Health-care hub for gay men and trans community set to open in downtown Toronto

After some minor setbacks caused by the pandemic and supply chain delays, HQ is set to open to the public at Bay and College streets in February of next year. In addition to sexual health, HQ will also offer on-site mental health services and social programming.

HQ slated to open at Bay and College streets in February of next year

Steven Winkelman is excited for the new HQ clinic to open. He says it will offer Toronto's queer community a much-needed health-care hub. (Michael Cole/CBC)

Steven Winkelman is all-too familiar with the barriers that gay and bisexual men face when getting health care in Toronto.

He says he's seen the need for more specialized services in the city, both as a gay man himself and as a coordinator with the Ontario HIV Treatment Network (OHTN).

"A lot of doctors aren't well versed in queer health needs," Winkelman told CBC News.

"I often have to educate my family doctors on specific health-care needs like sexual health or PrEP, which is pre-exposure prophylaxis [a drug used to prevent people from contracting HIV]."

Explaining sexual experiences to a doctor can feel uncomfortable for a lot of LGBT patients, he said. They often experience stigma or discrimination.

"It drives a lot of people out of the health-care system," Winkelman said. 

HQ's medical director, Dr. Kevin Woodward, poses in front of one of the two state-of-the-art testing machines that will allow the clinic to offer same-day STI test results. (Michael Cole/CBC)

A new clinic called HQ, set to open in early 2022, hopes to address this problem. The health-care hub for men who sleep with men and trans people will offer easy testing for sexually transmitted diseases. Results, which typically take days or weeks to come back, will be returned the same day, according to Dr. Kevin Woodward, the clinic's medical director.

After some minor setbacks caused by the pandemic and supply chain delays, HQ is set to open to the public at Bay and College streets in February of next year. In addition to sexual health, HQ is holistic in its approach, also offering on-site mental health services and social programming. It's all part of an effort to provide an integrated space to serve the city's gay community, Woodward said.

Funding for the clinic was provided by the Ontario Ministry of Health, which has made an on-going annual commitment of $600,000, as well as a network of partner agencies including Ontario Public Health, OHTN, the AIDS Committee of Toronto (ACT), the Alliance for South Asian AIDS Prevention (ASAAP) and the 2-Spirit People of the First Nations.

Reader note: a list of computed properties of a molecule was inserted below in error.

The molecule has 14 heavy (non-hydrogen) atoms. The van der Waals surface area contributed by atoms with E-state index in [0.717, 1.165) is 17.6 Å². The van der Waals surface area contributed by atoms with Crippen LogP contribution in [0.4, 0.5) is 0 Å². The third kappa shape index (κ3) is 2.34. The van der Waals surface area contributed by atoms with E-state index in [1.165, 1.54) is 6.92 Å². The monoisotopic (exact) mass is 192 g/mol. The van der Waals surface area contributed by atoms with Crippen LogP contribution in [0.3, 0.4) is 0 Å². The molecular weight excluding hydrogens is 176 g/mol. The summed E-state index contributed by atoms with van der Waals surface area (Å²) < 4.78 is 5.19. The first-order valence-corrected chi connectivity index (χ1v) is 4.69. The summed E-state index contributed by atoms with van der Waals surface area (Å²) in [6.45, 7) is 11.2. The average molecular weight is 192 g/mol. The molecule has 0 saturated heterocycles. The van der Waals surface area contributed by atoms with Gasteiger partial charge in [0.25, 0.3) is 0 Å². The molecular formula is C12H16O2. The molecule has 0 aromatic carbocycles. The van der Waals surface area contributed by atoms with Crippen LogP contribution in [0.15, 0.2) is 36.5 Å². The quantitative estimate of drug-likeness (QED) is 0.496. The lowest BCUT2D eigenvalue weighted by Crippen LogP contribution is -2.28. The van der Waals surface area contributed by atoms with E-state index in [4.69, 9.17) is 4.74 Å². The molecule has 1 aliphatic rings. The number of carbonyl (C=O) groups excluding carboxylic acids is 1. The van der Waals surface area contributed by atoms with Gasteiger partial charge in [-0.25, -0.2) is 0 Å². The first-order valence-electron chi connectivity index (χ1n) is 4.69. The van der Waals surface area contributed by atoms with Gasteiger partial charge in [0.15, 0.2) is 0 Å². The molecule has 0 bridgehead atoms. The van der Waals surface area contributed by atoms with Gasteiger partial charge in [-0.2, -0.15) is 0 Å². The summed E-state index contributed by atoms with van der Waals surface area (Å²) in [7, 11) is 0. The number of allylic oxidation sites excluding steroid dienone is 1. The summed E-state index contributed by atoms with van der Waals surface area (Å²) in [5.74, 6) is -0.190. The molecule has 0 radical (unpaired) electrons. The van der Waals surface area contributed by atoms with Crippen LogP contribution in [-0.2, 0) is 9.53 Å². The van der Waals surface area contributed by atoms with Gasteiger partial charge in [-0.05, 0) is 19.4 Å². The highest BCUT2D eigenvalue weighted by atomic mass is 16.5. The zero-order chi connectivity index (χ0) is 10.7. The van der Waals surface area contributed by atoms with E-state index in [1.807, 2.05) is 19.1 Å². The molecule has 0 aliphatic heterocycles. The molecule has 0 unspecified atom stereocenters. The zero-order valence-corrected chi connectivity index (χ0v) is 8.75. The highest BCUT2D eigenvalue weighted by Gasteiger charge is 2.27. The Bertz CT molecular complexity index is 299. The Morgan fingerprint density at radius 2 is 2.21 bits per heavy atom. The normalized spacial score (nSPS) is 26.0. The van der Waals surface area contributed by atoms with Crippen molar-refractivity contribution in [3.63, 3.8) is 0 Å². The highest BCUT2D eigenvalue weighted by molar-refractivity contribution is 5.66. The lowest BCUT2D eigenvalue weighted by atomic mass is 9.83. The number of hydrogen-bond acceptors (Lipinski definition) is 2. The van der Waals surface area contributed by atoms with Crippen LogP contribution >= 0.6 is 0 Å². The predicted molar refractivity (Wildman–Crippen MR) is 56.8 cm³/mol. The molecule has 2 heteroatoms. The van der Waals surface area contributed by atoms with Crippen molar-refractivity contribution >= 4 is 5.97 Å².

A range of health services all under one roof

Woodward told CBC News he's happy the clinic will be able to provide such a range of services.

"We really find that sexual health, mental health and some of the social needs of the community all go hand-in-hand," he said. "We may have people who are coming here just for sexual health care, who in the course of talking to them, you uncover that they have significant mental health needs." 

In these situations, HQ's model will allow patients to receive additional care more quickly, without having to wait for a traditional referral, Woodward said. 

HQ is meant to offer a space for gay men and trans individuals to receive care from people who understand them and share their experiences, he said. 

"If you're going to see a provider who doesn't really have an understanding of LGBTQ issues … it can be a very difficult experience," Woodward said. 

As a transgender man, Max Denley is very familiar with barriers in the health-care system. He says HQ is a step in the right direction. (Ehjay Estebar)

A healthy space for trans people

The need for health care tailored to their first-hand experiences is especially important for transgender people, said Max Denley.

He's a trans man himself and also works as a coordinator at a non-profit that fights LGBTQ discrimination. 

"Sometimes these spaces can be very gendered," he told CBC News. "I think a lot of people avoid going to see a doctor because of these things." 

Denley said he once told a nurse that he was scheduled to have a hysterectomy. He said she laughed and didn't believe him.

Though Denley chalks this up to an awkward situation, he said it's indicative of some of the discomfort that trans patients can face. 

"Part of me was sitting there going, 'What if she's not cool with this? What if she's transphobic and now she's got a needle stuck in me?'" he said. 

That's why Denley is glad to see a space like HQ open up. 

"Ideally, we'd love for all doctors and health-care practitioners to just be trained and knowledgeable and accepting," he said. "But in the meantime, when we know that's not the case, it is good to have a place where that is possible."

Osmel Maynes, HQ's social director, says the clinic will double as a community space that will bring people of all walks of life together. (Michael Cole/CBC)

Clinic is for 'folks who are from every walk of life'

Aside from health care services, HQ's directors are driven by a desire to create an inclusive space for gay men and trans people of all backgrounds. 

"We have folks who are from every walk of life who [will come] through these halls," said Osmel Maynes, HQ's social director. "We need to ensure that we are providing space ... We want to be the centre that provides a voice to these folks within our communities." 

Winkelman said it's exciting to see a new kind of health-care space that is dedicated to creating this inclusive environment.

"I'm really excited to see what happens at HQ," he said. "We need more of these queer spaces in the city, and I'm happy to see this one coming soon." 


Tyler Cheese reports for CBC Toronto. You can contact him at or @TylerRCheese on Twitter.